Flooding in St. Vincent in November 2016. (iWN photo)

Climate change, vulnerability to economic shocks, crime, and unemployment are among the key challenges St. Vincent and the Grenadines faces, Governor of the Eastern Caribbean Central Bank, Timothy Antoine said on Thursday.

Speaking on the eve of the nation’s 38th anniversary of Independence, Antoine listed high debt and limited fiscal space, low competitiveness, and an inadequate regional retail payment system for small traders as completing the list of the top seven challenges.

SVG has recorded 35 homicides this year, a figure that is just less than the recording-breaking 40 of 2016.

In addition to the killings, a number of innocent bystanders have been shot and injured, many of them in public places, as elements of the criminal underworld train their guns on each other.

On the subject of climate change, Antoine said he doesn’t think that anybody can wonder whether climate change is real.

“It is happening,” Antoine told the media during a briefing in Kingstown.

The briefing was held after the governor’s consultation with government, opposition as well as civil society officials in SVG this week.

Friday suggested that police officers be stationed at the Leeward Bus terminal — where one man was killed and two other shot an injured — to reassure commuters. (iWN photo)

He said that when he speaks of climate change, he is not only referring to tropical cyclones, but to extreme weather events such as the trough system of December 2013.

Antoine also mentioned unseasonable weather events, including floods and heavy rains that result in the temporary closure of businesses and damage to public infrastructure.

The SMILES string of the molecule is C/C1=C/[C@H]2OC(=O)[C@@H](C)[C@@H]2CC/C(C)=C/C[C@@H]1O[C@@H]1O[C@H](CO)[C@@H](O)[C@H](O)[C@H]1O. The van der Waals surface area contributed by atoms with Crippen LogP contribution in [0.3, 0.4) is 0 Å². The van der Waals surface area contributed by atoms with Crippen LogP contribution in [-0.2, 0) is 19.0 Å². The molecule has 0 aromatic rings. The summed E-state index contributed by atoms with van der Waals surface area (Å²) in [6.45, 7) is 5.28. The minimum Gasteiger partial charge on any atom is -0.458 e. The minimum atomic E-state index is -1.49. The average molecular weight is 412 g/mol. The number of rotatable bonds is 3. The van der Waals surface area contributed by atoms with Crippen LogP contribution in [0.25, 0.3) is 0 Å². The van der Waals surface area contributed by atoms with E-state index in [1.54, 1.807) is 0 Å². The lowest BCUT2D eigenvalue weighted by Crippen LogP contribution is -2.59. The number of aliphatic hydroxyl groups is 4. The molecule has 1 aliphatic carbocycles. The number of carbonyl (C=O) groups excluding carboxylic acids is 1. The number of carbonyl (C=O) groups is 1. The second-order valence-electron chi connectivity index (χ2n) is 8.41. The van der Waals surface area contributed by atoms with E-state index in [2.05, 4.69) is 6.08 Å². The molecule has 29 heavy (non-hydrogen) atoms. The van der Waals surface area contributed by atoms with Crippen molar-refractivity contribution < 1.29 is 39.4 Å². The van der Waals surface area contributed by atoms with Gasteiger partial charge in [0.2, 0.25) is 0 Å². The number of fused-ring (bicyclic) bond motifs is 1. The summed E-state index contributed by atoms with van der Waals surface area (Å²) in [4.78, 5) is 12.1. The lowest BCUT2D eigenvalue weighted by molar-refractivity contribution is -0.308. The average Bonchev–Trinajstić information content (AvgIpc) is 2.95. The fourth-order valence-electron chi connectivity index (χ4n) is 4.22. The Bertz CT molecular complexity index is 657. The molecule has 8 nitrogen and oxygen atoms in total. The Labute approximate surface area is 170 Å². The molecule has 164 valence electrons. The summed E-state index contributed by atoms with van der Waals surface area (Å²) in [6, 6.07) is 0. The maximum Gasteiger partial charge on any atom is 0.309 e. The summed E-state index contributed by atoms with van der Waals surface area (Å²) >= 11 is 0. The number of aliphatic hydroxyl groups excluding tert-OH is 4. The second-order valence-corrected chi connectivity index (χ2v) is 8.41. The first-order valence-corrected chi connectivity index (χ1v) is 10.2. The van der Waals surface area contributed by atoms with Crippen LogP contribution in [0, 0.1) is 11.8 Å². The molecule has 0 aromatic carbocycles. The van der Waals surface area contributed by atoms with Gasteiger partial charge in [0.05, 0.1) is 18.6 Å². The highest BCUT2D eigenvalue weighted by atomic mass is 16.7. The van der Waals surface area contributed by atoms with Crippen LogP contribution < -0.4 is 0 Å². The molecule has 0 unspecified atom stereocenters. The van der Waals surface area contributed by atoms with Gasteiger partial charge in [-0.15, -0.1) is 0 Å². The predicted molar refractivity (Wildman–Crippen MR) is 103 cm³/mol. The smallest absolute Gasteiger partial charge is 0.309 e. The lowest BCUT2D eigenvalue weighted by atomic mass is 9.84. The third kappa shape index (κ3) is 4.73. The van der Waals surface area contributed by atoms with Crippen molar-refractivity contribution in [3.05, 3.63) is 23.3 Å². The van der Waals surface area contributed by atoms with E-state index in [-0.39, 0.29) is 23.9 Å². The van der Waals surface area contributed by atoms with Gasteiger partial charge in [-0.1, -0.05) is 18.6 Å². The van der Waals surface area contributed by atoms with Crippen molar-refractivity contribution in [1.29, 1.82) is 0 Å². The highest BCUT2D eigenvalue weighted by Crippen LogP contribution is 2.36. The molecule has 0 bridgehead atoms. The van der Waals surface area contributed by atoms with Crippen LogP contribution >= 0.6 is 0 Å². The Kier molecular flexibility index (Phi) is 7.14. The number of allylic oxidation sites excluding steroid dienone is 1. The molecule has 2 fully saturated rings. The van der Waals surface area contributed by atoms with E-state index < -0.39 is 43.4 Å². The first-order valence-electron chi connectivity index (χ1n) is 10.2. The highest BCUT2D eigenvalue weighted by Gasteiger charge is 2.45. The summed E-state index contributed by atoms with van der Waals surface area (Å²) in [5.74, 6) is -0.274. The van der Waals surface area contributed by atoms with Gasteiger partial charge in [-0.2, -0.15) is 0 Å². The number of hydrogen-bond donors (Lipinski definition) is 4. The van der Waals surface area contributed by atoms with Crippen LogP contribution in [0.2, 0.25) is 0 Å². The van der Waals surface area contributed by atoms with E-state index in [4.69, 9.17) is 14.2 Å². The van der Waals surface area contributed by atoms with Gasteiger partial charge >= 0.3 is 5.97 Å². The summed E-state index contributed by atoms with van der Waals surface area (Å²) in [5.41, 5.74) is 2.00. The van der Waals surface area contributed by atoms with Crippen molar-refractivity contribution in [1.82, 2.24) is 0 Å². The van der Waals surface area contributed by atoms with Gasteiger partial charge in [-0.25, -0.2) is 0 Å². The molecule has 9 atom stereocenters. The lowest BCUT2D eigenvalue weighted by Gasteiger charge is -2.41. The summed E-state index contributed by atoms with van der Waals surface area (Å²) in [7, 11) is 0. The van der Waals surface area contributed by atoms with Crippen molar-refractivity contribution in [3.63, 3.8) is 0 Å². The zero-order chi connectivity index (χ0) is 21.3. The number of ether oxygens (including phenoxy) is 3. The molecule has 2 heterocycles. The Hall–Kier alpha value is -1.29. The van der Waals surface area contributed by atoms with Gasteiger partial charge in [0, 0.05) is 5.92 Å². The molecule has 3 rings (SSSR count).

“It (climate change) really hurts the country’s infrastructure, it challenges government in terms of fiscal performance because it has to find money, it has to respond to these disasters, these extreme weather events, and therefore climate change is definitely a major challenge.”

In terms of growth performance, in 2016, the Vincentian economy grew by 0.8 per cent but during the first half of 2017, the economy contracted by 0.7 per cent.

“But I am advised, based on information that I got in the recent days, that we expect an improvement in the second half [of the year], with the increase in cruise arrivals, cruise visitors as well as some other projects which are coming on stream.”

Antoine was speaking on a day that the first cruise ship for the 2017 season arrived in Kingstown for what Prime Minister Ralph Gonsalves said will be bumper cruise season.

SVG is expected to see some 27,000 cruise visitors this year, twice last year’s figure, and three times that of 2015.

The increase is partly due to the impact of storms in this Atlantic Hurricane Season on other Caribbean destinations, and is expected to be a stress test on local service providers, especially those in the land transportation sector.

The ECCB governor said that the region, as a whole, must improve its growth performance if it is going to reach the target of 5 per cent growth this year.

Antoine said that in SVG there have been other factors at play, including the collapse of CLICO and British American Insurance Co. Ltd., which he said has taken a lot of wealth out of the country.

“St. Vincent and the Grenadines and Grenada are two of the most exposed countries in terms of that particular challenge.”

He further noted that as an archipelago, SVG has to duplicate a number of services, such as airports, resulting in higher cost of government.